What do you expect in return for your subscription? Or do you support the BMC just because you think that it’s a worthy cause?
Let’s consider three recent calls on access volunteers. After heavy rains earlier in the year, access to one crag was affected when a footbridge got washed away - what was the BMC doing about it? Crossing the stream higher up by boulder hopping was the simple answer - we don’t keep a stock of footbridges.
Then there were complaints of trundling rocks from the top of the crag - and with good cause. But how does the BMC police the tops of crags 24/7? Finally, trial bikers, with no right to be there, were intruding at a climbing venue where we have no right to climb. Should we have been better placed to respond to these incidents? Was the expectation that we should have been able to do anything about them unrealistic?
Next, tree felling and keeping routes clear of vegetation. When people climbed trad routes more frequently, no one needed to worry about routes overgrowing; it was something that looked after itself. Is it really the BMC’s problem that you cannot see Fang Left Hand / Molar any more for all the ivy?
Then what about in-situ gear and abseil stakes? There are no more than a couple of venues in the country where the BMC installed them to start with. But now should it be the BMC’s role to maintain them, wherever they are? And if it were, should the BMC also charge for their use, much in the same way that climbing walls charge?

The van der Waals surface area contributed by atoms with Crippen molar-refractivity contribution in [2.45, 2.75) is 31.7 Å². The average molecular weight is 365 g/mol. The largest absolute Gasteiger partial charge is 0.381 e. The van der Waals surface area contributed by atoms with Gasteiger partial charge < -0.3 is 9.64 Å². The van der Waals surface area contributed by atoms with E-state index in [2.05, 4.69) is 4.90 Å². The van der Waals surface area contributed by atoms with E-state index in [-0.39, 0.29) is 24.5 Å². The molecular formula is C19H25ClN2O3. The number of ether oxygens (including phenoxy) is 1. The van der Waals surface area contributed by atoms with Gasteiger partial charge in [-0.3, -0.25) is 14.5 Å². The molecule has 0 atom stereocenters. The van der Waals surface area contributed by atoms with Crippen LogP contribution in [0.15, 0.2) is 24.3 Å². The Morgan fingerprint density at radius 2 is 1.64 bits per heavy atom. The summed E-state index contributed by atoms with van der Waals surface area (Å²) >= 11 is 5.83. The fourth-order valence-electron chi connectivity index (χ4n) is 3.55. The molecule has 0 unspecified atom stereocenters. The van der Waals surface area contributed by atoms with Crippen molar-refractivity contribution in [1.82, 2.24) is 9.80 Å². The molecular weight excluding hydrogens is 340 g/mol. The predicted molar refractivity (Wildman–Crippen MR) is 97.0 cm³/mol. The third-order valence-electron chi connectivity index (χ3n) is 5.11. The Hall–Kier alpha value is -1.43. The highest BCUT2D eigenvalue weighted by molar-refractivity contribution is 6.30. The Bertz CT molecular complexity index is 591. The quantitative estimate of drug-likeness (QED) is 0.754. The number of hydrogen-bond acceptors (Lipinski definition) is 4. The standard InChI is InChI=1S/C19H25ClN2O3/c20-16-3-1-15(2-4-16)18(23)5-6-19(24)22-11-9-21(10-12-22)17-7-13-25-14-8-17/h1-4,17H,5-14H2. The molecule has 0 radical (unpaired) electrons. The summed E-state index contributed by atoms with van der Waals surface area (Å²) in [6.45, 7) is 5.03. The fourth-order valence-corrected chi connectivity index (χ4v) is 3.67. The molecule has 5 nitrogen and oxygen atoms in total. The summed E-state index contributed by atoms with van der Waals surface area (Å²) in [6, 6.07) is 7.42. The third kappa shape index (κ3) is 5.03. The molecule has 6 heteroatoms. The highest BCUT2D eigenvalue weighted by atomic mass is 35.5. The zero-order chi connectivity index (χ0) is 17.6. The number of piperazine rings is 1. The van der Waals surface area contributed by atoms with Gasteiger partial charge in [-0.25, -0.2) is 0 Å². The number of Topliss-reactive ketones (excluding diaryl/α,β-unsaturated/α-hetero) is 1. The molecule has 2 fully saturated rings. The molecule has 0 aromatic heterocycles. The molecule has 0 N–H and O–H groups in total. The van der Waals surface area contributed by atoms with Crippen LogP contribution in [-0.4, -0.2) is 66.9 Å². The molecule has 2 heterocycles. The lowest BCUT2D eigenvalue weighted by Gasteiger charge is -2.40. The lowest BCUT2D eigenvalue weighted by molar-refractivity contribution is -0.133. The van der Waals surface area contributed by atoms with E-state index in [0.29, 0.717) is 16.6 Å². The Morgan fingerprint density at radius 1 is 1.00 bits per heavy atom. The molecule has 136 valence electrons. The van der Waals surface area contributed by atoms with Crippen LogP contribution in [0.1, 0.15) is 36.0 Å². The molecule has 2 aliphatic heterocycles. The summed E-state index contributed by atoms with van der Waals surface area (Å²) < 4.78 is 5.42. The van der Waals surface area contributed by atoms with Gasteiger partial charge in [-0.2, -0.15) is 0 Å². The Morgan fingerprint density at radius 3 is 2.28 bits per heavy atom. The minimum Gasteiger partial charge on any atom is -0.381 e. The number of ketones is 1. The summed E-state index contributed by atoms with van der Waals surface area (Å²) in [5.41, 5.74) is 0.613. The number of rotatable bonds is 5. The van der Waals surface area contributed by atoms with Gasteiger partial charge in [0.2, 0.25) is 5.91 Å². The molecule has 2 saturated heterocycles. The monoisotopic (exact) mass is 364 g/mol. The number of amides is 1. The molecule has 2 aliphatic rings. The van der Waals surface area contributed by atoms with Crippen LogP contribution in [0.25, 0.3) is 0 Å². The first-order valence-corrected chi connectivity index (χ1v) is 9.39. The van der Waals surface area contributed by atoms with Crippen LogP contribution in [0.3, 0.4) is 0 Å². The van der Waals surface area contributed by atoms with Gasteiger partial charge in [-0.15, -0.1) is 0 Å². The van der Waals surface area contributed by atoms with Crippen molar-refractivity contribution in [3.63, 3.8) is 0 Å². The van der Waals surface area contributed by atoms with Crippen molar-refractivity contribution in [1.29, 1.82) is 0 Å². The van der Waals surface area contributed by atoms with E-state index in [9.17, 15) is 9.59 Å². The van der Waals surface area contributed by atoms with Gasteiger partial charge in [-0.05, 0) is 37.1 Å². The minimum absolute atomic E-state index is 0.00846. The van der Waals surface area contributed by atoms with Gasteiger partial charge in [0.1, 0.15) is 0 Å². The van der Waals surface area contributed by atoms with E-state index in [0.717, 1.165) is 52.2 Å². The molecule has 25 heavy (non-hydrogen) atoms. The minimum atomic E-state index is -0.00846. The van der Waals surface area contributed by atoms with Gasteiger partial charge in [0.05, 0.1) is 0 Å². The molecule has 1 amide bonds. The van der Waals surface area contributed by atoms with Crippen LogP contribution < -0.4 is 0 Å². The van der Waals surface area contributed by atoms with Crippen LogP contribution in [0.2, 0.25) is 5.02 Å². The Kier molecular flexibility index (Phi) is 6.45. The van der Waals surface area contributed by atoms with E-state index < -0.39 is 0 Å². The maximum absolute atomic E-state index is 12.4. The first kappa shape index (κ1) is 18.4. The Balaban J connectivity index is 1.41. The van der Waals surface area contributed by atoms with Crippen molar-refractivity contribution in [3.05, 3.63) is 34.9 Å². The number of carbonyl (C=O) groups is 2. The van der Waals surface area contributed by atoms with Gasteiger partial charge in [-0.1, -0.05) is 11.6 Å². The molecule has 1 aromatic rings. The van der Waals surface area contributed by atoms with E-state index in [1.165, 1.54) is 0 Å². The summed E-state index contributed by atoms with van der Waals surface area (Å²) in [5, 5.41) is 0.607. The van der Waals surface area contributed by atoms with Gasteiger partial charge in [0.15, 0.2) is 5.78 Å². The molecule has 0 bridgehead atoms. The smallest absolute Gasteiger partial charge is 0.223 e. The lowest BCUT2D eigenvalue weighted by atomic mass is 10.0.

The BMC access team cannot do absolutely everything. Perhaps the problem is the examples are very evident things, which directly affect members, who want to go climbing when and where they choose. Conversely much of what the BMC does is not so immediately apparent, even if at a more strategic level it is of far greater benefit. Like all the lobbying on CRoW, or work on provisional maps, or negotiating access during foot and mouth, on coastal access in England and Wales. Days spent working with others on Rights of Way Improvement Plans will directly affect all hill walking members. The effort is unseen, as is championing the cause for better funding for National Parks, whose costs have to be met somehow - or should our subscriptions be increased to help upkeep of places where we like to play?
We cannot take everything for granted and expect whatever we want to happen as if by magic. So, have we got our priorities right? And if not, how should we change them? One thing’s for sure, the amount that access representatives can do for fellow climbers and walkers is inevitably limited by the number of people who volunteer to help. Can we count on seeing you at the next crag clean up?
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